Once you’re in the thick of things, with every hope you had hurtling towards certain doom, you’ll quickly realise that Subterrain expects you to die and learn. There’s a constant air of uncertainty about the facility, even beyond your first run, and that means you’re constantly struggling against everything the game throws at you until you gain enough experience to solve the problem. The ever-ticking clock that is the game world’s growing infestation means you can’t just edge forward in small increments, you have to find a balance between rational thinking and hopeless abandon. There’s no harm in failure here, you have to fail in Subterrain if you’re ever going to last for a significant length of time. The game is very good at outlining where you went wrong without being explicit with the details, a feat that many games struggle with. This core dynamic elevates Subterrain beyond its smaller misgivings and strengthens its position as a credible horror and a credible survival game.

Those misgivings I mentioned are indeed small things when treated individually, but had the core of Subterrain not been so well conceived, then they had the potential to really dilute your enjoyment. The music is delightfully foreboding for the first hour or two, but the one note style of it becomes little more than background noise after that. A touch more variety would have been nice there.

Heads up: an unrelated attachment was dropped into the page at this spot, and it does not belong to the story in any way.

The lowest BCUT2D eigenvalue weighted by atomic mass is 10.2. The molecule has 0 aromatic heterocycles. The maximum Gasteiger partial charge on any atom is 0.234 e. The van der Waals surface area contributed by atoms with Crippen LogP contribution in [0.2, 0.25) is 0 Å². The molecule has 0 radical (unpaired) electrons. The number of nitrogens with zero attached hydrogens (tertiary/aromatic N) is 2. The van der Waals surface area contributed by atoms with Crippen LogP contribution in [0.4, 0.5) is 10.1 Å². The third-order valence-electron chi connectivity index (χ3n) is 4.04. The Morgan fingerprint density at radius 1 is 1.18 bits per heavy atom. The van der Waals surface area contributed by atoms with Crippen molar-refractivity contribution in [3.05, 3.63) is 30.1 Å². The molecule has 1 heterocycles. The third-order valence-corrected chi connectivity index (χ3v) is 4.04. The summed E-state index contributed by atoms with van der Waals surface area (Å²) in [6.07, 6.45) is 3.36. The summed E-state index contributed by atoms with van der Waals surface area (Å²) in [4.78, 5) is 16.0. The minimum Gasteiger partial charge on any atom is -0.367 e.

The presentation could also have done with some alteration. It’s fine in terms of style, but text is almost criminally small, and there’s a lot of text to read in Subterrain. It’s readable for me, someone with decent enough eyesight, but it’ll be a strain for anyone with eye issues. Another minor gripe I had is tied into this problem too, as the early tutorials are a pain to read, and it doesn’t help that some relatively simple things are left somewhat needlessly ambiguous. Perfectly content for that to be the case with things beyond the opening, but the start could have been just a touch gentler on you.

The last grumble on my list is to do with the combat. While it is pretty serviceable generally-speaking, it can feel a tad unreliable at times, with melee weapons being especially hit and miss. A small tweak would probably solve that problem, but as it is, combat is mostly just ‘okay.’

Subterrain is a pleasant surprise. A pretty effective horror that uses its survival tropes rather sensibly. The simplicity of the top-down visuals don’t detract from the foreboding atmosphere, and the busywork is given real impetus thanks to the ticking clock of your impending doom. It may start slow, and have a few minor irritations that might hamper your enjoyment, but this survival horror package is well crafted and a grim delight full of meaningful trial and error.



The Final Word

A top-down survival horror that feels as fresh as it does familiar. Every failure is lined with a lesson made of silver, and the sense of impending doom is kept tantalisingly close to hand at all times. Subterrain is a fine example of using tired genre tropes effectively.